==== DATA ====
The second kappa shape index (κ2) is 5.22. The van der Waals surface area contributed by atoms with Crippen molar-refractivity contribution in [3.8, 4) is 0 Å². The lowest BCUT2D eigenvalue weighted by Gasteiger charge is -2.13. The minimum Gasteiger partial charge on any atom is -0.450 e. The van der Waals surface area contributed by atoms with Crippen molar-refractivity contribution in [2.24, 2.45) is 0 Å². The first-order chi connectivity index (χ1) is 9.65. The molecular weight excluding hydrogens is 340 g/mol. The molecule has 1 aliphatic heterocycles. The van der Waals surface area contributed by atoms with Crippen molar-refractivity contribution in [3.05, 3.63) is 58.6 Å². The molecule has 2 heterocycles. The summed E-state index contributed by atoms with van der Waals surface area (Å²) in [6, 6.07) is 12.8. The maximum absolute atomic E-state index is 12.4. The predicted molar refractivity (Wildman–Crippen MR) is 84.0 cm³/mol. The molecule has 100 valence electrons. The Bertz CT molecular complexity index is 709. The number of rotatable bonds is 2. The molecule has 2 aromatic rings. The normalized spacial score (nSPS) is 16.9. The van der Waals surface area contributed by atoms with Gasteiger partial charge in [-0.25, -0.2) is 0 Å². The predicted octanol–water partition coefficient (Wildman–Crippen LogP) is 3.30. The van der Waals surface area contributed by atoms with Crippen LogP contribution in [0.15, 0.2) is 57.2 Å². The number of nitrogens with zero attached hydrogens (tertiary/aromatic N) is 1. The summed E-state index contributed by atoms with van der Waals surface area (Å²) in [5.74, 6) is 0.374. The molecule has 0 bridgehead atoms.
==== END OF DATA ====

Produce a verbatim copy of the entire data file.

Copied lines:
The second kappa shape index (κ2) is 5.22. The van der Waals surface area contributed by atoms with Crippen molar-refractivity contribution in [3.8, 4) is 0 Å². The lowest BCUT2D eigenvalue weighted by Gasteiger charge is -2.13. The minimum Gasteiger partial charge on any atom is -0.450 e. The van der Waals surface area contributed by atoms with Crippen molar-refractivity contribution in [2.24, 2.45) is 0 Å². The first-order chi connectivity index (χ1) is 9.65. The molecular weight excluding hydrogens is 340 g/mol. The molecule has 1 aliphatic heterocycles. The van der Waals surface area contributed by atoms with Crippen molar-refractivity contribution in [3.05, 3.63) is 58.6 Å². The molecule has 2 heterocycles. The summed E-state index contributed by atoms with van der Waals surface area (Å²) in [6, 6.07) is 12.8. The maximum absolute atomic E-state index is 12.4. The predicted molar refractivity (Wildman–Crippen MR) is 84.0 cm³/mol. The molecule has 100 valence electrons. The Bertz CT molecular complexity index is 709. The number of rotatable bonds is 2. The molecule has 2 aromatic rings. The normalized spacial score (nSPS) is 16.9. The van der Waals surface area contributed by atoms with Gasteiger partial charge in [-0.25, -0.2) is 0 Å². The predicted octanol–water partition coefficient (Wildman–Crippen LogP) is 3.30. The van der Waals surface area contributed by atoms with Crippen LogP contribution in [0.15, 0.2) is 57.2 Å². The number of nitrogens with zero attached hydrogens (tertiary/aromatic N) is 1. The summed E-state index contributed by atoms with van der Waals surface area (Å²) in [5.74, 6) is 0.374. The molecule has 0 bridgehead atoms.